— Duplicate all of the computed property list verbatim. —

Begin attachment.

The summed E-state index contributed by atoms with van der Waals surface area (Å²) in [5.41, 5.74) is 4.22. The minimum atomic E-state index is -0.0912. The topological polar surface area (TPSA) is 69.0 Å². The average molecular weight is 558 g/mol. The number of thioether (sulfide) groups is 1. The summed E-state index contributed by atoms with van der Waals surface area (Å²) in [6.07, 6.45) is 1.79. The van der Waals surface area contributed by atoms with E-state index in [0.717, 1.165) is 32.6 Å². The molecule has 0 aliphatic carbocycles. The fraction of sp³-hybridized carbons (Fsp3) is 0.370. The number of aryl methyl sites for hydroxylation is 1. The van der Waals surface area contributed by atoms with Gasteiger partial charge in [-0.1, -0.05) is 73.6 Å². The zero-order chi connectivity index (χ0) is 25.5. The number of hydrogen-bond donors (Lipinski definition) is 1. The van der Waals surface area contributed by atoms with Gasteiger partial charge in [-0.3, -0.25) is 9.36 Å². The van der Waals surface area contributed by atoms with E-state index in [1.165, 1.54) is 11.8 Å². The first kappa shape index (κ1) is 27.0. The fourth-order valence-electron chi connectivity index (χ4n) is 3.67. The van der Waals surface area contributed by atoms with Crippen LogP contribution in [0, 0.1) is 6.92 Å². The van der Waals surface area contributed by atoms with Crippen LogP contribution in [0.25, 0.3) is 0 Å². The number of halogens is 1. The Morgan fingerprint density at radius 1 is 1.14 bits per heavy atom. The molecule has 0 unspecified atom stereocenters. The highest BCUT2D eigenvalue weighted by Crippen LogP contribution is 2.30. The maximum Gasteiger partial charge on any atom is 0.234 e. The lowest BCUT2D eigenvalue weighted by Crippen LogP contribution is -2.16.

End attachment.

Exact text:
The summed E-state index contributed by atoms with van der Waals surface area (Å²) in [5.41, 5.74) is 4.22. The minimum atomic E-state index is -0.0912. The topological polar surface area (TPSA) is 69.0 Å². The average molecular weight is 558 g/mol. The number of thioether (sulfide) groups is 1. The summed E-state index contributed by atoms with van der Waals surface area (Å²) in [6.07, 6.45) is 1.79. The van der Waals surface area contributed by atoms with E-state index in [0.717, 1.165) is 32.6 Å². The molecule has 0 aliphatic carbocycles. The fraction of sp³-hybridized carbons (Fsp3) is 0.370. The number of aryl methyl sites for hydroxylation is 1. The van der Waals surface area contributed by atoms with Gasteiger partial charge in [-0.1, -0.05) is 73.6 Å². The zero-order chi connectivity index (χ0) is 25.5. The number of hydrogen-bond donors (Lipinski definition) is 1. The van der Waals surface area contributed by atoms with Gasteiger partial charge in [-0.3, -0.25) is 9.36 Å². The van der Waals surface area contributed by atoms with E-state index in [1.165, 1.54) is 11.8 Å². The first kappa shape index (κ1) is 27.0. The fourth-order valence-electron chi connectivity index (χ4n) is 3.67. The van der Waals surface area contributed by atoms with Crippen LogP contribution in [0, 0.1) is 6.92 Å². The van der Waals surface area contributed by atoms with Crippen LogP contribution in [0.25, 0.3) is 0 Å². The number of halogens is 1. The Morgan fingerprint density at radius 1 is 1.14 bits per heavy atom. The molecule has 0 unspecified atom stereocenters. The highest BCUT2D eigenvalue weighted by Crippen LogP contribution is 2.30. The maximum Gasteiger partial charge on any atom is 0.234 e. The lowest BCUT2D eigenvalue weighted by Crippen LogP contribution is -2.16.